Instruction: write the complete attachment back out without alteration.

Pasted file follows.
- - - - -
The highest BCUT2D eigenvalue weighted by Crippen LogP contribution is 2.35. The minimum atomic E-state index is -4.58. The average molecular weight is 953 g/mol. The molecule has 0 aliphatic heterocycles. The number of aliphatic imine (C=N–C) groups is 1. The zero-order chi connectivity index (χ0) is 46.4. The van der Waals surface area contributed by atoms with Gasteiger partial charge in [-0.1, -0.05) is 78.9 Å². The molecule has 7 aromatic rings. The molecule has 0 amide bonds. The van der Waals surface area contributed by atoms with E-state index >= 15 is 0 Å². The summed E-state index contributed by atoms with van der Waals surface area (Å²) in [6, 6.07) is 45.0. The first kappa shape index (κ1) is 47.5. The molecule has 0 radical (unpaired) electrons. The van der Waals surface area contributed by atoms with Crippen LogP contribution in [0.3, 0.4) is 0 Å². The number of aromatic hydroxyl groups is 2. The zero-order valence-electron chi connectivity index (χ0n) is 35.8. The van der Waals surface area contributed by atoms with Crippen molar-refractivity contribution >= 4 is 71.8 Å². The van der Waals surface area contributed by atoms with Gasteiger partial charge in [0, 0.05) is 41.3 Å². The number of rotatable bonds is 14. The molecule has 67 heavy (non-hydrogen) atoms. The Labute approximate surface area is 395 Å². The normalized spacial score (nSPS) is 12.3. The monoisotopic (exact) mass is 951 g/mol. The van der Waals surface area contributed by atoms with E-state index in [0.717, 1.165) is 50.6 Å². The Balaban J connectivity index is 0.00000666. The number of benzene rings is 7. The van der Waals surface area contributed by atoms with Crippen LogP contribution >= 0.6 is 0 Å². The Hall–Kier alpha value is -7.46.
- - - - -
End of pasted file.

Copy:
The highest BCUT2D eigenvalue weighted by Crippen LogP contribution is 2.35. The minimum atomic E-state index is -4.58. The average molecular weight is 953 g/mol. The molecule has 0 aliphatic heterocycles. The number of aliphatic imine (C=N–C) groups is 1. The zero-order chi connectivity index (χ0) is 46.4. The van der Waals surface area contributed by atoms with Gasteiger partial charge in [-0.1, -0.05) is 78.9 Å². The molecule has 7 aromatic rings. The molecule has 0 amide bonds. The van der Waals surface area contributed by atoms with E-state index >= 15 is 0 Å². The summed E-state index contributed by atoms with van der Waals surface area (Å²) in [6, 6.07) is 45.0. The first kappa shape index (κ1) is 47.5. The molecule has 0 radical (unpaired) electrons. The van der Waals surface area contributed by atoms with Crippen LogP contribution in [0.3, 0.4) is 0 Å². The number of aromatic hydroxyl groups is 2. The zero-order valence-electron chi connectivity index (χ0n) is 35.8. The van der Waals surface area contributed by atoms with Crippen molar-refractivity contribution >= 4 is 71.8 Å². The van der Waals surface area contributed by atoms with Gasteiger partial charge in [0, 0.05) is 41.3 Å². The number of rotatable bonds is 14. The molecule has 67 heavy (non-hydrogen) atoms. The Labute approximate surface area is 395 Å². The normalized spacial score (nSPS) is 12.3. The monoisotopic (exact) mass is 951 g/mol. The van der Waals surface area contributed by atoms with E-state index in [0.717, 1.165) is 50.6 Å². The Balaban J connectivity index is 0.00000666. The number of benzene rings is 7. The van der Waals surface area contributed by atoms with Crippen LogP contribution >= 0.6 is 0 Å². The Hall–Kier alpha value is -7.46.